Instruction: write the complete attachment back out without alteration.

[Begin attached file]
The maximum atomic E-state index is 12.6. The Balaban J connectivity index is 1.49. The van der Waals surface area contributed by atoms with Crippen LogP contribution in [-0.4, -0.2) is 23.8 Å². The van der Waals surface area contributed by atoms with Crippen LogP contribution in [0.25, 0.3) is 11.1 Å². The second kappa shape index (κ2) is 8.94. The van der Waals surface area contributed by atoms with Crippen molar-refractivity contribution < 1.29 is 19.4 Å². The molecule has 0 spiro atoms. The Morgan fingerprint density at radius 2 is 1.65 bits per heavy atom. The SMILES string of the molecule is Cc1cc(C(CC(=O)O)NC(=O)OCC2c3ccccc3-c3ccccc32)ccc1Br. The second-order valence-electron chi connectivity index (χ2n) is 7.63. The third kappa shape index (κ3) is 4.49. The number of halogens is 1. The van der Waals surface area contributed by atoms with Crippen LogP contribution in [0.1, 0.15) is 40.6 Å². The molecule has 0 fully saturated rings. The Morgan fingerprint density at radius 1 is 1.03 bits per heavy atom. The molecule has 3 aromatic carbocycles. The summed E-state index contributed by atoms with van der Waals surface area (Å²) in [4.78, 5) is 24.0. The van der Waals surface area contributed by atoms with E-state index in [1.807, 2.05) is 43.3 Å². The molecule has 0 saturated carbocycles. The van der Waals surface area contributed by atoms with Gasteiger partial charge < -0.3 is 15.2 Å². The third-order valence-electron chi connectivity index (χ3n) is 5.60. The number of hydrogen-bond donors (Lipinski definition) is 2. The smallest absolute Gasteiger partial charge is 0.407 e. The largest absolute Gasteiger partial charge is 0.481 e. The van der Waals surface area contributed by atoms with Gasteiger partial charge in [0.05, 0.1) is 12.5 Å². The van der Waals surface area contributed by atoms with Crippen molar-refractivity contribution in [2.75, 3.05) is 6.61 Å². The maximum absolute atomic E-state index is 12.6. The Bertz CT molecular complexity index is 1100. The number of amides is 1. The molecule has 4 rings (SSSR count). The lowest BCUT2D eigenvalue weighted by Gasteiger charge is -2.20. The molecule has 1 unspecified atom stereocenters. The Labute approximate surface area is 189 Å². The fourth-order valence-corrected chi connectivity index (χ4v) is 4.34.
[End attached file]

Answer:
The maximum atomic E-state index is 12.6. The Balaban J connectivity index is 1.49. The van der Waals surface area contributed by atoms with Crippen LogP contribution in [-0.4, -0.2) is 23.8 Å². The van der Waals surface area contributed by atoms with Crippen LogP contribution in [0.25, 0.3) is 11.1 Å². The second kappa shape index (κ2) is 8.94. The van der Waals surface area contributed by atoms with Crippen molar-refractivity contribution < 1.29 is 19.4 Å². The molecule has 0 spiro atoms. The Morgan fingerprint density at radius 2 is 1.65 bits per heavy atom. The SMILES string of the molecule is Cc1cc(C(CC(=O)O)NC(=O)OCC2c3ccccc3-c3ccccc32)ccc1Br. The second-order valence-electron chi connectivity index (χ2n) is 7.63. The third kappa shape index (κ3) is 4.49. The number of halogens is 1. The van der Waals surface area contributed by atoms with Crippen LogP contribution in [0.1, 0.15) is 40.6 Å². The molecule has 0 fully saturated rings. The Morgan fingerprint density at radius 1 is 1.03 bits per heavy atom. The molecule has 3 aromatic carbocycles. The summed E-state index contributed by atoms with van der Waals surface area (Å²) in [4.78, 5) is 24.0. The van der Waals surface area contributed by atoms with E-state index in [1.807, 2.05) is 43.3 Å². The molecule has 0 saturated carbocycles. The van der Waals surface area contributed by atoms with Gasteiger partial charge < -0.3 is 15.2 Å². The third-order valence-electron chi connectivity index (χ3n) is 5.60. The number of hydrogen-bond donors (Lipinski definition) is 2. The smallest absolute Gasteiger partial charge is 0.407 e. The largest absolute Gasteiger partial charge is 0.481 e. The van der Waals surface area contributed by atoms with Gasteiger partial charge in [0.05, 0.1) is 12.5 Å². The van der Waals surface area contributed by atoms with Crippen molar-refractivity contribution in [2.75, 3.05) is 6.61 Å². The maximum absolute atomic E-state index is 12.6. The Bertz CT molecular complexity index is 1100. The number of amides is 1. The molecule has 4 rings (SSSR count). The lowest BCUT2D eigenvalue weighted by Gasteiger charge is -2.20. The molecule has 1 unspecified atom stereocenters. The Labute approximate surface area is 189 Å². The fourth-order valence-corrected chi connectivity index (χ4v) is 4.34.